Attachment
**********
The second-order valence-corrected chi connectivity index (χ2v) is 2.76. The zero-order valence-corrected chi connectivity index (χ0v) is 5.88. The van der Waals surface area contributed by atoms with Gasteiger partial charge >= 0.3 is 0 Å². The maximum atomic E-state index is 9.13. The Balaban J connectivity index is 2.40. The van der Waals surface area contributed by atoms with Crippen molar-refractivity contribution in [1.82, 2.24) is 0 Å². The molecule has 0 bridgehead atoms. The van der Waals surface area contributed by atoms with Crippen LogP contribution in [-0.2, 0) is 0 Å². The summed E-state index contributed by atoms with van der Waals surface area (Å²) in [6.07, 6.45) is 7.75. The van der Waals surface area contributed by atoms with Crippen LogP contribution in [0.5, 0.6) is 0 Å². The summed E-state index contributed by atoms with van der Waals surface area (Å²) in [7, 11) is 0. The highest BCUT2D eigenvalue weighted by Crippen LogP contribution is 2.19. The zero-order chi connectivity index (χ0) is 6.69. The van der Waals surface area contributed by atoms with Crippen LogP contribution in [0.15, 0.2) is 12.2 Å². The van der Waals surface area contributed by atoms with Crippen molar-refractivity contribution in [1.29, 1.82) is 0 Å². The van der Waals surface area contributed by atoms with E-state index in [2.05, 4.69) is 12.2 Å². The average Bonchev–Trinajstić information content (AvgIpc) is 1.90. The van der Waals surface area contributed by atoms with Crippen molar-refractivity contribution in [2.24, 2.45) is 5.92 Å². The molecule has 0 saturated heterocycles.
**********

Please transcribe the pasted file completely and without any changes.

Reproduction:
The second-order valence-corrected chi connectivity index (χ2v) is 2.76. The zero-order valence-corrected chi connectivity index (χ0v) is 5.88. The van der Waals surface area contributed by atoms with Gasteiger partial charge >= 0.3 is 0 Å². The maximum atomic E-state index is 9.13. The Balaban J connectivity index is 2.40. The van der Waals surface area contributed by atoms with Crippen molar-refractivity contribution in [1.82, 2.24) is 0 Å². The molecule has 0 bridgehead atoms. The van der Waals surface area contributed by atoms with Crippen LogP contribution in [-0.2, 0) is 0 Å². The summed E-state index contributed by atoms with van der Waals surface area (Å²) in [6.07, 6.45) is 7.75. The van der Waals surface area contributed by atoms with Crippen LogP contribution in [0.5, 0.6) is 0 Å². The summed E-state index contributed by atoms with van der Waals surface area (Å²) in [7, 11) is 0. The highest BCUT2D eigenvalue weighted by Crippen LogP contribution is 2.19. The zero-order chi connectivity index (χ0) is 6.69. The van der Waals surface area contributed by atoms with Crippen LogP contribution in [0.15, 0.2) is 12.2 Å². The van der Waals surface area contributed by atoms with Crippen molar-refractivity contribution in [1.29, 1.82) is 0 Å². The van der Waals surface area contributed by atoms with E-state index in [2.05, 4.69) is 12.2 Å². The average Bonchev–Trinajstić information content (AvgIpc) is 1.90. The van der Waals surface area contributed by atoms with Crippen molar-refractivity contribution in [2.24, 2.45) is 5.92 Å². The molecule has 0 saturated heterocycles.